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Linwoods logoIt’s no secret that nuts and seeds offer plenty of nutritional benefits. But, with so many different types out there – from chia and pumpkin seeds to almond and Brazil nuts – it can be difficult to know which to choose and why they’re good for us.

However, one little seed that’s caused quite a stir in the world of health food is flaxseed – and this is largely down to its positive impact on heart health.

With this in mind, we’ve teamed up with Linwoods Health Foods to explain how flaxseeds can support a healthy heart and offer five great recipes to help you use them.

Linwoods aim to make it easy for everyone to access high-quality nutrient-rich seeds, fruits and nuts – including flaxseeds. Therefore, all their products are gluten-free and suitable for vegetarians, and they source organic materials where possible.

What are flaxseeds?

What are flaxseeds

Flaxseeds are small, shiny seeds that come from a flowering plant called flax – and they’re available in whole, milled (ground), or oil form.

Flaxseeds have a rich history spanning centuries. Aside from being eaten, they’ve also played a role in traditional medicine, and have even been used for industrial purposes to create things like linen fabrics. Plus, flaxseed oil has been used to create varnish, ink, and skincare products (due to its moisturising properties), and produce linoleum.

Despite their tiny size, flaxseeds are powerhouses of nutrition. Not only are they rich in fibre and omega-3 but they also contain a number of essential nutrients including vitamins B1 and B6, calcium, iron, magnesium, and potassium.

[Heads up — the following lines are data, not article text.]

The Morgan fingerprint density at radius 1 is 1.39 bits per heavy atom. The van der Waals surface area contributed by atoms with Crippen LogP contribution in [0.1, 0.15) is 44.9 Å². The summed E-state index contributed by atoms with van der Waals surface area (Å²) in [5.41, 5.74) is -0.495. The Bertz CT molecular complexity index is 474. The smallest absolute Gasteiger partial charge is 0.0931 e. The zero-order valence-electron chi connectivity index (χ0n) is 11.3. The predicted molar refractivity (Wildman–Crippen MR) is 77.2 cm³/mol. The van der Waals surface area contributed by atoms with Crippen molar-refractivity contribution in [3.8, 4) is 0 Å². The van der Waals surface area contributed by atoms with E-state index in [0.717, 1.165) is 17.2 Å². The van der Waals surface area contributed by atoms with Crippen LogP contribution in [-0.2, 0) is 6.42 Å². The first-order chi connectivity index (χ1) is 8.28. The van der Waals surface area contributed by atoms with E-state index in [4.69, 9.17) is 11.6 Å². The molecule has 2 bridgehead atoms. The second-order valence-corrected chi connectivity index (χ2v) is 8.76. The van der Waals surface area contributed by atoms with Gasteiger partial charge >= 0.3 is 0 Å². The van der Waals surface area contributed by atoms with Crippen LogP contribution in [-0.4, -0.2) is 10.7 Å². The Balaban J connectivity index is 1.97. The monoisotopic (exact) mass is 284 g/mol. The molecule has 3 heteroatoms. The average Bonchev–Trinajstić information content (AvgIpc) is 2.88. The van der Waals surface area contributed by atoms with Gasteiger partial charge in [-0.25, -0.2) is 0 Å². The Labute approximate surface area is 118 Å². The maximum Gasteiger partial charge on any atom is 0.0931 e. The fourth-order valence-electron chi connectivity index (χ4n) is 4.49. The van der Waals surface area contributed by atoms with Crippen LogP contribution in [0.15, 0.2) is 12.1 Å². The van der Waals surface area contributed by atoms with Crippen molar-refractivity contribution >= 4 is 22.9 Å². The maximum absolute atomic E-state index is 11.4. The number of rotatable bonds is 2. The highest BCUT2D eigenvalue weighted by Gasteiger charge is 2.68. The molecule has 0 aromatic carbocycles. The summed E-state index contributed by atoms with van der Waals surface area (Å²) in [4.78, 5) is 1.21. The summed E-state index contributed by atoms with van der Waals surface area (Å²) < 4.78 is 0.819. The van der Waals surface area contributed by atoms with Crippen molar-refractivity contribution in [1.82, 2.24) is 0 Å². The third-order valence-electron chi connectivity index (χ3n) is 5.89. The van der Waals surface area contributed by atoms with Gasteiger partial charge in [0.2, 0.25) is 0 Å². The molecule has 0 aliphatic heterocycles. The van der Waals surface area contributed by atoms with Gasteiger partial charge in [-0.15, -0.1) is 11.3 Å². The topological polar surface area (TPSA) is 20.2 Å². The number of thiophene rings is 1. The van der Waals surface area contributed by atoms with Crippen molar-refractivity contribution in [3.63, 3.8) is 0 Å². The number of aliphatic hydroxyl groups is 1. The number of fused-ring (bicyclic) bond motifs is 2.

As a result, flaxseed has numerous health benefits – for example by improving gut health and possibly even reducing menopause symptoms. But, there’s also an extensive body of research linking flaxseed to heart health.

We’ll explore these benefits below.

Why are flaxseeds good for heart health?

Why are flaxseeds good for heart health

Flaxseeds are high in omega-3 fatty acids

A key benefit of flaxseeds is that they’re high in essential fats known as omega-3 fatty acids. We can’t make these healthy fats ourselves – instead, we must get them from our diet.

Flaxseeds contain an omega-3 fatty acid called alpha-linolenic acid (ALA). ALA is a powerful coenzyme and antioxidant that can prevent a situation where the body has an imbalance of harmful molecules called ‘free radicals’. This imbalance is known as ‘oxidative stress’ and is a primary cause of heart disease.

ALA has also been found to lower chronic inflammation in the body by reducing the production of inflammatory cytokines. Chronic inflammation is a risk factor for heart disease because it causes plaque build-up in artery walls and restricts blood flow. Blood clots can also form if plaque formations rupture, which can lead to heart attacks or strokes.

As a result of extensive research into the effects of ALA on heart health, the consumption of flaxseed through plant-based foods has been linked to a 10% lower risk of heart disease and a 20% reduced risk of fatal coronary heart disease.

Experts say that flaxseeds are one of the richest sources of ALA in the Western diet – and studies have shown that ALA levels can start to rise just two weeks after participants start adding flaxseed to their daily diet.